Saturday, 3 June 2017

Lahmacun - Turkish pizza (kosher, gluten-free)

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Lahmacun is Turkish pizza and transports taste buds instantly to Istanbul. Ahhhh!

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Let's say it out loud: Turkey is quite a shit country. No, no point arguing: it is. 

Just think about it: no-one other than Erdogan could possibly think that persecution of the Kurds, rampant violence towards women and honour killings somehow make up for the obvious deficiencies in the society such as lack of viable democracy and absence of human rights. Though, genocide-deniers such as him rarely make the merriest of the bunch. 

Incredible Istanbul, however, has for long been one of my favourite cities in the world. 

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But the warmest memories I have of my Tour of Turkey some years back are, without a doubt, food-related (hardly surprising, eh?). One of my biggest favourites were lahmacuns, bought from a stall for a mere euro on one of the narrow alleyways surrounding The Grand Bazaar

No wonder I fell for it- it is, after all, member of the pizza family; the corner stone of my diet.

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The dish combines meat (lahm) and dough (ajin) and is, depending on the region, also known as either Turkish or Armenian pizza. And unlike Turkish policies, this one is an easy one to fall in love with. 

Since discovering it, I've never missed a chance to get re-acquainted. If a trip to Turkey doesn't tempt you, you'll find good ones in London as well.

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Both the base and the topping layer are thin - the crust does not need to be puffy as in a pizza and the toppings should not overflow either. 

Instead of lamb you could also use minced beef and, if in a hurry, you could substitute the base with soft wheat tortillas or flat breads, too. 

You could also bake the dough into mini-sized lahmacuns - perfect for parties and picnics. In that case the recipe yields 24-28 lahmacuns. 

Traditionally lahmacun is served with lemon wedges, fresh herbs and simple tomato and cucumber salad (such as my Israeli salad!).

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Makes six

Lahmacun - Turkish pizza:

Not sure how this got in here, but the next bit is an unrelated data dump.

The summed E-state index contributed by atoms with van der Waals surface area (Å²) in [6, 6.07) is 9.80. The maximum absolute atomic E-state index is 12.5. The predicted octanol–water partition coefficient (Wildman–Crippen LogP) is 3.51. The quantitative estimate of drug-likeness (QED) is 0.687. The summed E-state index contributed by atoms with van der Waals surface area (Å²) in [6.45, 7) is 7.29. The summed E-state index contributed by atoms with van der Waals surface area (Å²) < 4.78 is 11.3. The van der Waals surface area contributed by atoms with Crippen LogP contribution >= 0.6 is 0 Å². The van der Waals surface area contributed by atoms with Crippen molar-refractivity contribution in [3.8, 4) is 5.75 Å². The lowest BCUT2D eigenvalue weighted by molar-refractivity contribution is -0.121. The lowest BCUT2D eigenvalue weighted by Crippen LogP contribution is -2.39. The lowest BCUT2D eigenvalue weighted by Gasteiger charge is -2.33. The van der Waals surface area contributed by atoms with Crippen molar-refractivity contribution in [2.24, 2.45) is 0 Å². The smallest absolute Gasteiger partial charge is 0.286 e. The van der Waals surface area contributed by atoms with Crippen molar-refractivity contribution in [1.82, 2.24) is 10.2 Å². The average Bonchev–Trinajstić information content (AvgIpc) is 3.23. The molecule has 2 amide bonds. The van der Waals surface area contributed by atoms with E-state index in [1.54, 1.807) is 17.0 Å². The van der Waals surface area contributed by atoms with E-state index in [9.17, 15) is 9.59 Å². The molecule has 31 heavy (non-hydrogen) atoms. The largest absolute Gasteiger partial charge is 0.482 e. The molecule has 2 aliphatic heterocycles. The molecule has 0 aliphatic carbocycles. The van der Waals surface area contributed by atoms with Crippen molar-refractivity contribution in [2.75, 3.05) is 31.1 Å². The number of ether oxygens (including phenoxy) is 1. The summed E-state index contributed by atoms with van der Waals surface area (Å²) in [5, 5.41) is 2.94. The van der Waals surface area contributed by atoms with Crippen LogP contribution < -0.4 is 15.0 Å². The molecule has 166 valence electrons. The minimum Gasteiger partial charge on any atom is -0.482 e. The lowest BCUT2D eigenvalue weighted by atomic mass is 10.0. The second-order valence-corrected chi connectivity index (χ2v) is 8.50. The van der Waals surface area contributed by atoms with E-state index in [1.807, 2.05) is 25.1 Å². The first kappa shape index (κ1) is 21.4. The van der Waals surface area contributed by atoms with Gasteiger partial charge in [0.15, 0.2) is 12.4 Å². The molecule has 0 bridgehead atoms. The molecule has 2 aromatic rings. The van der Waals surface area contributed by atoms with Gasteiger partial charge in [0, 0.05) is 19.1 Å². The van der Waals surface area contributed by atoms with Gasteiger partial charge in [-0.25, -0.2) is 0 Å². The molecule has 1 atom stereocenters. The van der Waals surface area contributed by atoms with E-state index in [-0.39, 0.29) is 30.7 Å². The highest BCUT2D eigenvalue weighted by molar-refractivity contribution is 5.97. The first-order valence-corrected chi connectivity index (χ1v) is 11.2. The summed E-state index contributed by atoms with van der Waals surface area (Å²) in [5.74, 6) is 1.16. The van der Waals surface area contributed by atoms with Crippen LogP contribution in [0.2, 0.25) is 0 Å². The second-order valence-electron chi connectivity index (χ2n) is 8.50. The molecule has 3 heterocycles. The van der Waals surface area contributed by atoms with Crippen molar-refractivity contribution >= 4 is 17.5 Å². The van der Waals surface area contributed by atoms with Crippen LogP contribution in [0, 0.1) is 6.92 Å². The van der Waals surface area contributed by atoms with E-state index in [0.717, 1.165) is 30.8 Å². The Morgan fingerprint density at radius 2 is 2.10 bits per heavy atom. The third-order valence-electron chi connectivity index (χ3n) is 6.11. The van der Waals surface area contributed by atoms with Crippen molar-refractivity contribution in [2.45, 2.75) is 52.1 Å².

3 3/4 tsp dry yeast
2 1/4 tsp sugar
2 1/4 dl warm water
2 1/4 tbsp oil
5-6 dl flour (00- grade if possible, gluten-free if needed)
3/4 tsp salt


400 g ground lamb (or beef) 
1 (large)onion
2 large garlic cloves, finely chopped
1 large (beefsteak) tomato or 2 smaller ones
1 large green pepper
1 1/2 dl finely chopped parsley
3/4 dl finely chopped mint
2 tbsp tomato concentrate
3/4 tsp ground cumin
3/4 tsp ground coriander
3/4 tsp paprika
1/4 tsp cayenne pepper
3/4 tsp salt
3/4 tsp black pepper

also: red chilli flakes

to serve: remaining herbs, lemon wedges

Combine dry yeast, water and sugar and leave aside, covered for 5 minutes while the yeast activates. 

Then add oil, flour (and along with the last dl of flour) salt. Knead into a smooth dough. Brush with a little oil, cover with cling film and leave to double in size in a warm place for an hour. In the meanwhile prep the topping.

Pre-heat the oven to 250ºc  at this point, too, (in a fan assisted oven 230 should do). If you have a pizza stone, leave in in the oven. If not, then do the same with the tray.

Finely chop/ frate the onion. You can do this in a food processor, too, but in that case drain most of the liquid.

Cut the tomato in half, remove the hard core and chop very finely. Do the same with pepper, too. 

Combine all the ingredients (except for the chilli flakes) and work into a smooth mixture. Chill in the fridge until the dough is ready. 

Turn the dough out onto work surface, knead and divide into 6 (there shouldn't be any need for more flour) and roll into thin discs. It's easiest to do this on a parchment, which in turn makes it easy to flip them over onto the hot tray. 

Spoon a couple of tablespoons of the topping onto the base and pat into a smooth, even layer. Sprinkle chilli flakes on top and bake for 7-8 minutes until the meat is done and the edges start to get soe colour. 

In case you want your lahmacuns to stay soft, cover them with parchment and then top with a tea towel.

Serve with the remaining herbs and drizzle with lemon juice. 

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PS. in case lahmacun is up your alley, you shouldn't forget another Turkish take on pizza: pide!

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Onko teillä ollut jo mahdollisuus maistaa lahmacunia? Veikö se teidänkin sydämenne?



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